When private companies decide to list their stock on a major stock exchange, they participate in what’s called an initial public offering (IPO). It’s a way for the company to create liquidity for shareholders and raise capital by selling shares of the company to the public. The company can then use the newly acquired capital to grow the company.
The investment bank that underwrites the IPO attempts to set the initial price at the fair market value to maximize the sale proceeds for the new public company. If they set it too low the price will rise once trading starts and the company will lose out on revenue that they could have made had they set the initial price higher.
Earlier this month Zoom Communications and Pinterest both had IPO’s with first-day gains of 72 percent and 28 percent respectively. However, most investors don’t have access to IPO shares at the pre-trading price. They must buy when the market opens. Investors who bought on the open actually lost 1.6 percent on Zoom and made 2.7 percent on Pinterest. Not all IPO’s work well. In fact, investors might do well to avoid the IPO’s with the most hype.
Lyft, the ride-sharing competitor to Uber fell more than 30 percent from the price it started trading at. Facebook, one of the most anticipated IPO’s in recent memory, actually lost more than half of its value from where it began trading before eventually doing quite well. In fact, according to Barron’s, IPO’s have underperformed the broad market by a decent margin since 1980.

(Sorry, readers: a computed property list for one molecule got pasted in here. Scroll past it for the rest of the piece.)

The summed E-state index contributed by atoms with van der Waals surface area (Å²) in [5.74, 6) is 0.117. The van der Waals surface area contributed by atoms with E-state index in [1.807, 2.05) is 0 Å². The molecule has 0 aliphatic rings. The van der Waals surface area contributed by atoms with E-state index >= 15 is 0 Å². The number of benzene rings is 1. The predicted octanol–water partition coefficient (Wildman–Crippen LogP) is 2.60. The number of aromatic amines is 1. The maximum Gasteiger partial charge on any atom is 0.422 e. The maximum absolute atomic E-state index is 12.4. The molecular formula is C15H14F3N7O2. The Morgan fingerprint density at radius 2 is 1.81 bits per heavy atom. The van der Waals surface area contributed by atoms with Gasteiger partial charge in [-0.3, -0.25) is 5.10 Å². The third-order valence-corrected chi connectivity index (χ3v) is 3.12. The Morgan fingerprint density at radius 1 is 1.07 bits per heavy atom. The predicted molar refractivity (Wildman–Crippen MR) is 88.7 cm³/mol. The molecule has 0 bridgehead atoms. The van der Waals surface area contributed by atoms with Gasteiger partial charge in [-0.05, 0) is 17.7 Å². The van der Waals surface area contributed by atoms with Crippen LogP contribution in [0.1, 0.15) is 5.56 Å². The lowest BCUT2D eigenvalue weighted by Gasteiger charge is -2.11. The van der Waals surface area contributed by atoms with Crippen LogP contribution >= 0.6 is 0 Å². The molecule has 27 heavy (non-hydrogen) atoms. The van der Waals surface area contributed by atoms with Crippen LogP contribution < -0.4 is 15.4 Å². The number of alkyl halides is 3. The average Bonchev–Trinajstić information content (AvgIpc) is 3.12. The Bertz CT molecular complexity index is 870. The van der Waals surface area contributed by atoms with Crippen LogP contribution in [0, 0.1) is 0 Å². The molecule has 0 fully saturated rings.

Many accredited investors are allocating a portion of their investments to private equity funds. These funds invest in younger private companies before they go public, typically at a valuation much lower than the IPO price. With access to private capital many private companies are growing to a much higher valuation before they go public. This means that there could be less potential upside in IPO’s than there has been historically.
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